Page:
One of the most interesting features of energy methods is the identification of 'psychological reversal', whereby a person's energy runs contrary to the conscious intention. In addition normal values will be reversed, so that the body registers good as bad, and vice versa. This is similar to the psychoanalytic notion of negative therapeutic reaction, but seems to me a more useful concept – especially since it can be corrected quite simply. Another unusual idea is that of 'neurological disorganisation', involving subtle forms of incoherence and imbalance between different parts of the nervous system. Unless this disorganization is corrected, using simple exercises, the energy treatment will not work.

The main book is included on the accompanying CD, which is also packed with additional information. The CD is interactive and contains numerous video clips showing different exercises and therapeutic procedures, as well as a variety of charts and client-handouts. Also available is a valuable self-help guide for use by patients. Of particular importance is the way this package does not simplify the field, nor promote just one energy method. It is perhaps worth noting that on the back cover of the book is an endorsement by leading trauma researcher, Bessel van der Kolk (amongst a number of other distinguished authorities). As well as his deep knowledge of the human energy system, Feinstein's background in clinical psychology is readily apparent, in his intelligent, balanced, scientific, and responsible approach to an exciting and rapidly developing realm.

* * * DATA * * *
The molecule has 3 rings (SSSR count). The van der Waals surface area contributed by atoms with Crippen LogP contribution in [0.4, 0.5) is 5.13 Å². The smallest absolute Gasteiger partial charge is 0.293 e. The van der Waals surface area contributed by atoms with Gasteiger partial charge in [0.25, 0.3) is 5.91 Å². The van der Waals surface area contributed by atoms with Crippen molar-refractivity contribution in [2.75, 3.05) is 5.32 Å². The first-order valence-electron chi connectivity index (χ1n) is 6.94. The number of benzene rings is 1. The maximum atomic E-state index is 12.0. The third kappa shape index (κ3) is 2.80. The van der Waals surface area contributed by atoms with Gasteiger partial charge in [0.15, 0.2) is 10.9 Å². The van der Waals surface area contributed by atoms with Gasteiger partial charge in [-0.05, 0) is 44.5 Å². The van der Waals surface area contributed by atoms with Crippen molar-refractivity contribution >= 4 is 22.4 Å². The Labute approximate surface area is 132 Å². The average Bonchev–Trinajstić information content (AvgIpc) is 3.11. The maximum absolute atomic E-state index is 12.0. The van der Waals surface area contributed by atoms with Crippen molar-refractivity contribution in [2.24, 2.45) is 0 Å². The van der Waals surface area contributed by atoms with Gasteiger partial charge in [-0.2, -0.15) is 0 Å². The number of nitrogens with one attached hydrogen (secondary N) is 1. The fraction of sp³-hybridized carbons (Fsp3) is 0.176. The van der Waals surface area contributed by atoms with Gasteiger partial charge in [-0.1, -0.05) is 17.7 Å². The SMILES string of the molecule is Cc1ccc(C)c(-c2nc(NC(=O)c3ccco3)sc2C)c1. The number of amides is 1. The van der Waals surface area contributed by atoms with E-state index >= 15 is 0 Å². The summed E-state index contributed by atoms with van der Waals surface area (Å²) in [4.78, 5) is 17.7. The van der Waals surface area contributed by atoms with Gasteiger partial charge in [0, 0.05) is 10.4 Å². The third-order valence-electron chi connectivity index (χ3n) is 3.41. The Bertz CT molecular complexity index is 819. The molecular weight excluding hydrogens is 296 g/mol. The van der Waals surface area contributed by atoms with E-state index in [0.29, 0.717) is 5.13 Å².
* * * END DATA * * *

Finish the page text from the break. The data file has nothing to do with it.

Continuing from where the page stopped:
© 2004 Phil Mollon


Phil Mollon Ph.D. MET., Psychoanalyst, psychotherapist and clinical psychologist, Head of Psychology and Psychotherapy Services, Lister Hospital, Stevenage, UK

Follow us on Twitter!

Find us on Facebook!

This website is certified by Health On the Net Foundation. Click to verify.This site complies with the HONcode standard for trustworthy health information:
verify here.

Powered by CenterSite.Net